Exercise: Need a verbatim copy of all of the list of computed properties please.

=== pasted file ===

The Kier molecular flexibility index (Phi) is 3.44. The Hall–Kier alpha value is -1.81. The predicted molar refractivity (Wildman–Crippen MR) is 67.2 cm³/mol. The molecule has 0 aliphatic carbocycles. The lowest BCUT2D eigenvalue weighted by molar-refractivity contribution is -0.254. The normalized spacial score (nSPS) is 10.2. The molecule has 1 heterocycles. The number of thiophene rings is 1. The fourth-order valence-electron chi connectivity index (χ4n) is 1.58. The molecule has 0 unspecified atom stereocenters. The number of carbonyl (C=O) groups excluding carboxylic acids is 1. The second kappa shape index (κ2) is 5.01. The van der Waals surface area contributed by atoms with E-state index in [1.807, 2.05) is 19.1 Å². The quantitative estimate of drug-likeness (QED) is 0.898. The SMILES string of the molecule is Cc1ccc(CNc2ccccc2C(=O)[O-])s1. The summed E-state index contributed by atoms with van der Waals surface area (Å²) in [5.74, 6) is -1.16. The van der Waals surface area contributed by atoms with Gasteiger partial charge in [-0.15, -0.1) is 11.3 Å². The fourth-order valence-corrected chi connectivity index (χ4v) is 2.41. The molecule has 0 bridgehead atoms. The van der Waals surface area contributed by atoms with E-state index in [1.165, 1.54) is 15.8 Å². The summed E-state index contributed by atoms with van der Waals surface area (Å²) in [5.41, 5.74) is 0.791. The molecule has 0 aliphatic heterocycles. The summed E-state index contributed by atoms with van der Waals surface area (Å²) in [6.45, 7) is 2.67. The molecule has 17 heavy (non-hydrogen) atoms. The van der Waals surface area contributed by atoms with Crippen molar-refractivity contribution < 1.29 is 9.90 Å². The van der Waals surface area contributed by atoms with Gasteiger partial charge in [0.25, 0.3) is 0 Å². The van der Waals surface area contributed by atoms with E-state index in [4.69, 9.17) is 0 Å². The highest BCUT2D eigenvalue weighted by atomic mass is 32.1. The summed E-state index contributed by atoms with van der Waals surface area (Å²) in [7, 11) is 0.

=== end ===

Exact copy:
The Kier molecular flexibility index (Phi) is 3.44. The Hall–Kier alpha value is -1.81. The predicted molar refractivity (Wildman–Crippen MR) is 67.2 cm³/mol. The molecule has 0 aliphatic carbocycles. The lowest BCUT2D eigenvalue weighted by molar-refractivity contribution is -0.254. The normalized spacial score (nSPS) is 10.2. The molecule has 1 heterocycles. The number of thiophene rings is 1. The fourth-order valence-electron chi connectivity index (χ4n) is 1.58. The molecule has 0 unspecified atom stereocenters. The number of carbonyl (C=O) groups excluding carboxylic acids is 1. The second kappa shape index (κ2) is 5.01. The van der Waals surface area contributed by atoms with E-state index in [1.807, 2.05) is 19.1 Å². The quantitative estimate of drug-likeness (QED) is 0.898. The SMILES string of the molecule is Cc1ccc(CNc2ccccc2C(=O)[O-])s1. The summed E-state index contributed by atoms with van der Waals surface area (Å²) in [5.74, 6) is -1.16. The van der Waals surface area contributed by atoms with Gasteiger partial charge in [-0.15, -0.1) is 11.3 Å². The fourth-order valence-corrected chi connectivity index (χ4v) is 2.41. The molecule has 0 bridgehead atoms. The van der Waals surface area contributed by atoms with E-state index in [1.165, 1.54) is 15.8 Å². The summed E-state index contributed by atoms with van der Waals surface area (Å²) in [5.41, 5.74) is 0.791. The molecule has 0 aliphatic heterocycles. The summed E-state index contributed by atoms with van der Waals surface area (Å²) in [6.45, 7) is 2.67. The molecule has 17 heavy (non-hydrogen) atoms. The van der Waals surface area contributed by atoms with Crippen molar-refractivity contribution < 1.29 is 9.90 Å². The van der Waals surface area contributed by atoms with Gasteiger partial charge in [0.25, 0.3) is 0 Å². The van der Waals surface area contributed by atoms with E-state index in [4.69, 9.17) is 0 Å². The highest BCUT2D eigenvalue weighted by atomic mass is 32.1. The summed E-state index contributed by atoms with van der Waals surface area (Å²) in [7, 11) is 0.